So no, not everything the FO has done has been successful, and their process has not always been perfect either. But they started from such a position of weakness, they’ve made enough moves that either worked out well or at least looked good at the time, and they’ve restocked the minor league system while improving the major league roster. Given all of that, I don’t think an 18 rank for the FO is delusional at all.

    Comment by Nadingo — March 30, 2012 @ 10:16 am

  99. sup #6 org

    Comment by awayish — March 30, 2012 @ 12:31 pm

  100. I think the thing here is that they have the possibility of developing into a good team very soon, but there’s also an equally large possibility of that not happening. Ackley will in all likelihood be a solid MLB 2nd baseman, but even that’s a bit of a question mark: will he be All-Star good or just decent? Felix is the only sure thing they have right now, and pitchers can be gone in a flash. If Ackley, Montero, Smoak, Hultzen, Walker, and Paxton all turn into All-Star caliber players, then they will be very good in a few years, but it’s not likely that all of them turn out that way.

    Comment by Berychance — March 30, 2012 @ 4:12 pm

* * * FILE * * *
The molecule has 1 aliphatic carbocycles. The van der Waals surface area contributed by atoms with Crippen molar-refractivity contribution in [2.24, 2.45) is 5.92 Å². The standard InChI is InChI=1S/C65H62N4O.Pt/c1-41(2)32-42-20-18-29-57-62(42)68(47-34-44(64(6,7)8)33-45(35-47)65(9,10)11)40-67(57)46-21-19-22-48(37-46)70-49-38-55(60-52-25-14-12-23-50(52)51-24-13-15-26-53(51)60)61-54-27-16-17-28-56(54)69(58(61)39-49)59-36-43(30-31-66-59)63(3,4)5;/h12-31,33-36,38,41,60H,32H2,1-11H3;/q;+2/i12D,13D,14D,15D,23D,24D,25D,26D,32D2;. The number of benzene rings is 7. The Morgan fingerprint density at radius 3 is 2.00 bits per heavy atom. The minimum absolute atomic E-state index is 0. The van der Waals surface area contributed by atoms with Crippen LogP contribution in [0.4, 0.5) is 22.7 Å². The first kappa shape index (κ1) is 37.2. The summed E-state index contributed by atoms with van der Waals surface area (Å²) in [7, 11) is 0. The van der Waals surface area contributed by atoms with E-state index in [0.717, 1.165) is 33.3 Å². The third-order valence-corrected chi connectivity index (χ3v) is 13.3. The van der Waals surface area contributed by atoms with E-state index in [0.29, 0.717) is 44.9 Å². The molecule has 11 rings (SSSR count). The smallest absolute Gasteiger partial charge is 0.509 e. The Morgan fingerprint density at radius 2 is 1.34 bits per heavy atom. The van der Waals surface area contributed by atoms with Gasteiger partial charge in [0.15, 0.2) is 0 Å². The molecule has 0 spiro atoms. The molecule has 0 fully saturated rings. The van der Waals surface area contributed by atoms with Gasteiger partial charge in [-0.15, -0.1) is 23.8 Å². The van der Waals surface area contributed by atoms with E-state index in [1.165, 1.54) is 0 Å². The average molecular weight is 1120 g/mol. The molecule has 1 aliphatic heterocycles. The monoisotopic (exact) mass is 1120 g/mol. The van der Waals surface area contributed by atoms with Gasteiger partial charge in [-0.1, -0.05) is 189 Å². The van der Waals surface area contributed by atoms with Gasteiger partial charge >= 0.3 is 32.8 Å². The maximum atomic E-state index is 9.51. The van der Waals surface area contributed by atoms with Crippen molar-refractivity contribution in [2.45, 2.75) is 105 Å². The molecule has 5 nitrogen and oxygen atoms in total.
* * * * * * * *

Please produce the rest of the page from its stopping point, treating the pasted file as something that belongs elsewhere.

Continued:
101. smoak? the 25-year-old first baseman with 900 career PA’s and a career .308 wOBA?

    if that’s the m’s fourth best “core” player, i agree the 2013+ ranking looks overly hopeful.

    Comment by tom s. — March 31, 2012 @ 1:44 am

  102. “no one should be expected to predict the future”
    Well, except for a GM. That’s his job.
    This meme that Dave has been beating for quite awhile that no one could have ever predicted that Figgins would be a bust has become tiresome. I don’t recall a lot of dancing in Pioneer Square when this deal was inked. For what very little it’s worth, I certainly wasn’t too enthused about locking up a super-utility guy for 4 years/36 million. True, with the low bar set by Dave, I surely can’t say I thought Figgins would be nearly as awful as he has been (just 2 more years to go!). Jack Z’s most egregious mistake was trading away Morrow for League. That, I’ll never understand. A promising starter for a closer is simply a deal that should never be done – particularly by a team not good enough to need a closer. Meanwhile, Martinez will need to pan out for the Fister deal to make sense. Smoak will need to pan out for the Cliff Lee deal not to be a disaster and, yes, giving away Morse for nothing suggests that the Great Jack Z can’t evaluate offense the way we were led to believe.

    Comment by Monroe — March 31, 2012 @ 12:52 pm

  103. The population of the Mariners broadcasting area is around 17 million people.

    Comment by d.t. — April 5, 2012 @ 7:43 pm

  104. One “bad” year and Ichiro is dead weight? That’s a bit pessimistic.

    Comment by d.t. — April 5, 2012 @ 7:46 pm